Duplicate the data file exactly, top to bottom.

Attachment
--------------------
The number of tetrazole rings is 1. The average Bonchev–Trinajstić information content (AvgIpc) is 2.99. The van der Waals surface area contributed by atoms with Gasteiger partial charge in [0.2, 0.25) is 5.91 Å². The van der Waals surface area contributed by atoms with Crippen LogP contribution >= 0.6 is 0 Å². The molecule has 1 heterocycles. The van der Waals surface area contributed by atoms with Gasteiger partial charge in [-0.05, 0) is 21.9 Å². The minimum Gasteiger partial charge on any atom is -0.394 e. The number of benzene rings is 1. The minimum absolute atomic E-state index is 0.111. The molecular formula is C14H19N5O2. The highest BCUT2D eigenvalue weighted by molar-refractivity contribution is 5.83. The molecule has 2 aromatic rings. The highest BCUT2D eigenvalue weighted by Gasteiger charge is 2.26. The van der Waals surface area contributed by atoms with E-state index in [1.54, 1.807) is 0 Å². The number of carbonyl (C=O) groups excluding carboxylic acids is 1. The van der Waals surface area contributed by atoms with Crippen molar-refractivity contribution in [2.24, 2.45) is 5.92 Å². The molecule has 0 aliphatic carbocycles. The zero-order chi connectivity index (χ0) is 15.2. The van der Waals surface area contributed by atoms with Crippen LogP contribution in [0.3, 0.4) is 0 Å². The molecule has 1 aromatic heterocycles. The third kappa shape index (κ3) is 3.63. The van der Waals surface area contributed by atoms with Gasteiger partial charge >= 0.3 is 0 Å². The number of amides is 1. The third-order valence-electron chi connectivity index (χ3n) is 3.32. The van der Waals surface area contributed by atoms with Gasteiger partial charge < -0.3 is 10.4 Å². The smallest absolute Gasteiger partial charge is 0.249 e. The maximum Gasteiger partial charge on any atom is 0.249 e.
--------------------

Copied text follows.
The number of tetrazole rings is 1. The average Bonchev–Trinajstić information content (AvgIpc) is 2.99. The van der Waals surface area contributed by atoms with Gasteiger partial charge in [0.2, 0.25) is 5.91 Å². The van der Waals surface area contributed by atoms with Crippen LogP contribution >= 0.6 is 0 Å². The molecule has 1 heterocycles. The van der Waals surface area contributed by atoms with Gasteiger partial charge in [-0.05, 0) is 21.9 Å². The minimum Gasteiger partial charge on any atom is -0.394 e. The number of benzene rings is 1. The minimum absolute atomic E-state index is 0.111. The molecular formula is C14H19N5O2. The highest BCUT2D eigenvalue weighted by molar-refractivity contribution is 5.83. The molecule has 2 aromatic rings. The highest BCUT2D eigenvalue weighted by Gasteiger charge is 2.26. The van der Waals surface area contributed by atoms with E-state index in [1.54, 1.807) is 0 Å². The number of carbonyl (C=O) groups excluding carboxylic acids is 1. The van der Waals surface area contributed by atoms with Crippen molar-refractivity contribution in [2.24, 2.45) is 5.92 Å². The molecule has 0 aliphatic carbocycles. The zero-order chi connectivity index (χ0) is 15.2. The van der Waals surface area contributed by atoms with Crippen LogP contribution in [0.3, 0.4) is 0 Å². The molecule has 1 aromatic heterocycles. The third kappa shape index (κ3) is 3.63. The van der Waals surface area contributed by atoms with Gasteiger partial charge >= 0.3 is 0 Å². The number of amides is 1. The third-order valence-electron chi connectivity index (χ3n) is 3.32. The van der Waals surface area contributed by atoms with Gasteiger partial charge < -0.3 is 10.4 Å². The smallest absolute Gasteiger partial charge is 0.249 e. The maximum Gasteiger partial charge on any atom is 0.249 e.